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From Torsten Curdt <>
Subject Re: Packaging Cassandra for Debian [was: Packaging Cassandra for Ubuntu]
Date Fri, 04 Jun 2010 19:41:17 GMT
It certainly would be nice to have it in the main Debian repo. On the
other hand I don't think it's too much to ask to just add a line to
the sources.list and have all the freedom of the world. I am
personally not a huge fan of the Debian policy when it comes down to
jars and java. It's just that someone would need to host the repo

Just my two cents.

On Fri, Jun 4, 2010 at 21:21, Eric Evans <> wrote:
> On Thu, 2010-06-03 at 07:55 -0700, Clint Byrum wrote:
>> So I am appealing to you, the Cassandra development community, to weigh in with your
recommendations on making Cassandra and its dependencies available in Ubuntu.
>> Specifically I'd like to address:
>> * What is the perceived and real impact of Library versions diverging from Cassandra's
shipped libraries over time.
>> * We will most likely conflict with the Cassandra published debian packages. Is this
acceptable? Suggested solutions?
> So, the bigger problem here would seem to be one of long-term support.
> In other words, trying to find common ground between release cycles.
> I am (have been) interested in uploading Cassandra to the Debian
> archives, so let's use that as an example:
> Debian is in the run-up for Squeeze and Cassandra is working toward 0.7,
> let's assume those coincide and that the next stable version of Debian
> shipped with 0.7 (while 0.7 is still relevant/current).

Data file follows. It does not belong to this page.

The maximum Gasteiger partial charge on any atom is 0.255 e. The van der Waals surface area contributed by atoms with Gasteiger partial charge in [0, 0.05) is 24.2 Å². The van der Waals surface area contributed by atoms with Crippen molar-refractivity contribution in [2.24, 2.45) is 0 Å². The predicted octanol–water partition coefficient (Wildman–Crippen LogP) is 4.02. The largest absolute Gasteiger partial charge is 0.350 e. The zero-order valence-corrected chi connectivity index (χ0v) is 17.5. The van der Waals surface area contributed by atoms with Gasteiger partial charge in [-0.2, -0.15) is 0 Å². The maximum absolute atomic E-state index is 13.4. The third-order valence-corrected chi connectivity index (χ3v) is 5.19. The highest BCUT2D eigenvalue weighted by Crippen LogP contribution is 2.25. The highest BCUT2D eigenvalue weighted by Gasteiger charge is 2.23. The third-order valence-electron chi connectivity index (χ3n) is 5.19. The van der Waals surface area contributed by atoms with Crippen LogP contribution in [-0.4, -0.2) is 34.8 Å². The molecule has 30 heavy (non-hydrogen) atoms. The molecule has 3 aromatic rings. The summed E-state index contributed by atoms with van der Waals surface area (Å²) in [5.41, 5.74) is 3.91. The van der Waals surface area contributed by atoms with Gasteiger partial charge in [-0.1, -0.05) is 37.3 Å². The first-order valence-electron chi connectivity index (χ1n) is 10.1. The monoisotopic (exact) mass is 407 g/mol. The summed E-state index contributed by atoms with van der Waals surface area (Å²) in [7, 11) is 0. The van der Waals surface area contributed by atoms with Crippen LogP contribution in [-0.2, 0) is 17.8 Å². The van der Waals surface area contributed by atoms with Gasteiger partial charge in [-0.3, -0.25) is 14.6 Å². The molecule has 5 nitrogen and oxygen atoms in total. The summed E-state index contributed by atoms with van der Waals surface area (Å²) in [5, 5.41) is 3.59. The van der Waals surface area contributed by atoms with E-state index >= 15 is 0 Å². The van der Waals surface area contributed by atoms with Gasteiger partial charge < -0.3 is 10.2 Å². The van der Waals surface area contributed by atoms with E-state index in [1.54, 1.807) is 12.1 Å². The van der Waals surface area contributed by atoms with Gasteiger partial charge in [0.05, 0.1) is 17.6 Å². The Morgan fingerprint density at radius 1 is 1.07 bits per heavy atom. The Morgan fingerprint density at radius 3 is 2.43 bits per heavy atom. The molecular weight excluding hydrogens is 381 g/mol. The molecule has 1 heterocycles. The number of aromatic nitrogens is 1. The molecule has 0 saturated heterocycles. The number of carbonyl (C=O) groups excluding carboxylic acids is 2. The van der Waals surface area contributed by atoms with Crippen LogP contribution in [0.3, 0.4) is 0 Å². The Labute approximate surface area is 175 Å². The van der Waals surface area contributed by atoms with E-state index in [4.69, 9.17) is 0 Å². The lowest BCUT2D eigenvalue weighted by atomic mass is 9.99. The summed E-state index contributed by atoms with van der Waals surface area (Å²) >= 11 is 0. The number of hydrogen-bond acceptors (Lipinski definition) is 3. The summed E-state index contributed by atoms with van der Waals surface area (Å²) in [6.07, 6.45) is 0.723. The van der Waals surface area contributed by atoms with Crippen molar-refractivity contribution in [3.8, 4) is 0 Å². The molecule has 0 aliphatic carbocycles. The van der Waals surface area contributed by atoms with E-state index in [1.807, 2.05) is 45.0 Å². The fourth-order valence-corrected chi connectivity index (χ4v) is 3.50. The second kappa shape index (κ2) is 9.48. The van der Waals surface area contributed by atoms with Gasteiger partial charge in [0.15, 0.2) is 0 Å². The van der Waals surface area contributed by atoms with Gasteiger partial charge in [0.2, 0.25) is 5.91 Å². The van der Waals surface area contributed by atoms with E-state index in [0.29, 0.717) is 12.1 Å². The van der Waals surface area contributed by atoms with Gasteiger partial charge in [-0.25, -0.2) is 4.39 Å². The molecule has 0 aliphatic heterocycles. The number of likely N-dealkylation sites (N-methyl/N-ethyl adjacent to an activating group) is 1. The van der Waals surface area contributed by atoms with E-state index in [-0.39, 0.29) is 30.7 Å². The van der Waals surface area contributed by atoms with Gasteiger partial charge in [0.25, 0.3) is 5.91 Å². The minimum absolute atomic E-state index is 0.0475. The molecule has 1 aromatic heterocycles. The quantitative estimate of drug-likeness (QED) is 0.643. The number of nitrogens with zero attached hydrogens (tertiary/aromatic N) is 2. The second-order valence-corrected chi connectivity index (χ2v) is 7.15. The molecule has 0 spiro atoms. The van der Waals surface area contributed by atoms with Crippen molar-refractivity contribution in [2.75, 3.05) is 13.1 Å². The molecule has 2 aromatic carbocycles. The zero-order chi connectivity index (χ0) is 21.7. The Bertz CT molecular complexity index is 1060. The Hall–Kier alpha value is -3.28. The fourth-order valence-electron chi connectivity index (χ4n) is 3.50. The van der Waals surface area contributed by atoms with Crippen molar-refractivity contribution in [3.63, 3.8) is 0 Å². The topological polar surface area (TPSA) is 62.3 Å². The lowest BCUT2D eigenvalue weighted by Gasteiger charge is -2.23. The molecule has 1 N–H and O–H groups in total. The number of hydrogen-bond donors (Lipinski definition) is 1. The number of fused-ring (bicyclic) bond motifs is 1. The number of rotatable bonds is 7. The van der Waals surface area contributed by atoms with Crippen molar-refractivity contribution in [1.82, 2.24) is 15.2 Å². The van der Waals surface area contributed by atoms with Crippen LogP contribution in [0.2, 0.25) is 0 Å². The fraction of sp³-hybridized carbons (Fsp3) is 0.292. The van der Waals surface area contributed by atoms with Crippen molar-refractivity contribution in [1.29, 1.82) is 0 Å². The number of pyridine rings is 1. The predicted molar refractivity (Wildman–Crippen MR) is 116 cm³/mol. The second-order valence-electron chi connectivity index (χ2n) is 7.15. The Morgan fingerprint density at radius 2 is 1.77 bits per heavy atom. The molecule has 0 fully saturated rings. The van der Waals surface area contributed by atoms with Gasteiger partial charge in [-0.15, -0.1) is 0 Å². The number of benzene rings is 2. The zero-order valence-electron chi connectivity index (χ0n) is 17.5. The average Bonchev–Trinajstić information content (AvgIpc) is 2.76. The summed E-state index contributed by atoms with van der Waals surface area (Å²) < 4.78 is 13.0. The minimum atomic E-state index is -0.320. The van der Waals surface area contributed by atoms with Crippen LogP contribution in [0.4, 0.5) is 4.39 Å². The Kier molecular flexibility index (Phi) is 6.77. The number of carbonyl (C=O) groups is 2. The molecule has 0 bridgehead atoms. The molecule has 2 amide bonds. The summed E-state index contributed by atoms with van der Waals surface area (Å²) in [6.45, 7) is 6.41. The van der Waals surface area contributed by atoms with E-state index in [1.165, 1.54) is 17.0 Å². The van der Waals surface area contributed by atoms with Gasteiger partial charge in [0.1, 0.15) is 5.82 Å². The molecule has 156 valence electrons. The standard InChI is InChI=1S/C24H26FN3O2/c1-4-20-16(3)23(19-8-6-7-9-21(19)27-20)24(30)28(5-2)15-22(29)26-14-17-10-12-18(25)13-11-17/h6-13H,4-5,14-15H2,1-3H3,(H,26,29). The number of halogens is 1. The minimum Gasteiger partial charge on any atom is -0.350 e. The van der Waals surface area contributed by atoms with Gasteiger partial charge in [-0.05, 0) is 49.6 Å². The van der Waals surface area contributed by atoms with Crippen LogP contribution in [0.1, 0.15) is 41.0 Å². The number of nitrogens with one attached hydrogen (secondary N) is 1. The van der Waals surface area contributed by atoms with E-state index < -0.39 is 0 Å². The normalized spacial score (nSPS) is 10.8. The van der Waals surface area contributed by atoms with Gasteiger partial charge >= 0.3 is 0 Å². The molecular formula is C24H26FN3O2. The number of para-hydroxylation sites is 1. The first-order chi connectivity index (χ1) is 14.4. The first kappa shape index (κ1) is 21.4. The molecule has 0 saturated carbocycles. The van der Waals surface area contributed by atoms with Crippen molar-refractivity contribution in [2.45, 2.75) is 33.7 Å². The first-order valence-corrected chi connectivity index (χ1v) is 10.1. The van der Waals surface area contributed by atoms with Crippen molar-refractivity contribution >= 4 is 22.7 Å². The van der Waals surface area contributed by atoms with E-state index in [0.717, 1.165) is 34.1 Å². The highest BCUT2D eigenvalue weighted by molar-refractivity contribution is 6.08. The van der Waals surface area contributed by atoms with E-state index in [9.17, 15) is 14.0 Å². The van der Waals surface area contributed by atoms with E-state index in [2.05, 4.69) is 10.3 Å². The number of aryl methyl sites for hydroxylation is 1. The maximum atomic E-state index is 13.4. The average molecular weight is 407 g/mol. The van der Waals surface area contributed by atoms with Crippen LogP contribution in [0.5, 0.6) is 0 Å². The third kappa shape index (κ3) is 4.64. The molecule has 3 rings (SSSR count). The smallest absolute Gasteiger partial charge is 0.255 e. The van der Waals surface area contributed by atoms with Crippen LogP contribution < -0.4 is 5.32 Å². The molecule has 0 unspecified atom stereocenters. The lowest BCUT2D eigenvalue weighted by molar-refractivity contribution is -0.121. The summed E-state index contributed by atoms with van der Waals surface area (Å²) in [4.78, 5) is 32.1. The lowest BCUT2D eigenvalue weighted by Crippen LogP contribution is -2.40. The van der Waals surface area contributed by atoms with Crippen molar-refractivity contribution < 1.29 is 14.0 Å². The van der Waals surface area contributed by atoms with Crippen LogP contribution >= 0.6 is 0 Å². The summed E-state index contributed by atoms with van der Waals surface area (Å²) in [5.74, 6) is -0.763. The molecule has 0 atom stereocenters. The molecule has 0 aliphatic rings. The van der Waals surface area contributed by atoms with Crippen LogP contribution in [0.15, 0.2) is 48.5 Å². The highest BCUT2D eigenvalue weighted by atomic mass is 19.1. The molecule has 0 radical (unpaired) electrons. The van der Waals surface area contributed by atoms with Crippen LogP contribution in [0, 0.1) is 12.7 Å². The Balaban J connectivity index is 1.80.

> It will be somewhere on the order of 18-24 months before a new Debian
> stable release, and at the current rate, that would equate to at least 4
> new major Cassandra releases (maybe as many as 6). We've been pretty
> good about the upgrade path between consecutive majors, but can you
> imagine trying to jump 6 versions? Not going to happen.
> And, the situation isn't really that much better for other distros.
> Ubuntu has a new release every 6 months, but their LTS is maintained for
> *6* years.
> I'm not suggesting that we purposefully slow development, or that we
> extend the period between releases, but there is a reason that people
> want Linux distros that are supported for 6 years, and the reasons apply
> to our software as well.
> I'm curious what others think:
> * Do you see a point where the pace of development naturally slows,
> (less low hanging fruit, etc)?
> * If so, what do you see in terms of progression? What would the spacing
> look like a year from now? Two years from now?
> * Is this something we're eventually going to have to discipline
> ourselves on?
> --
> Eric Evans

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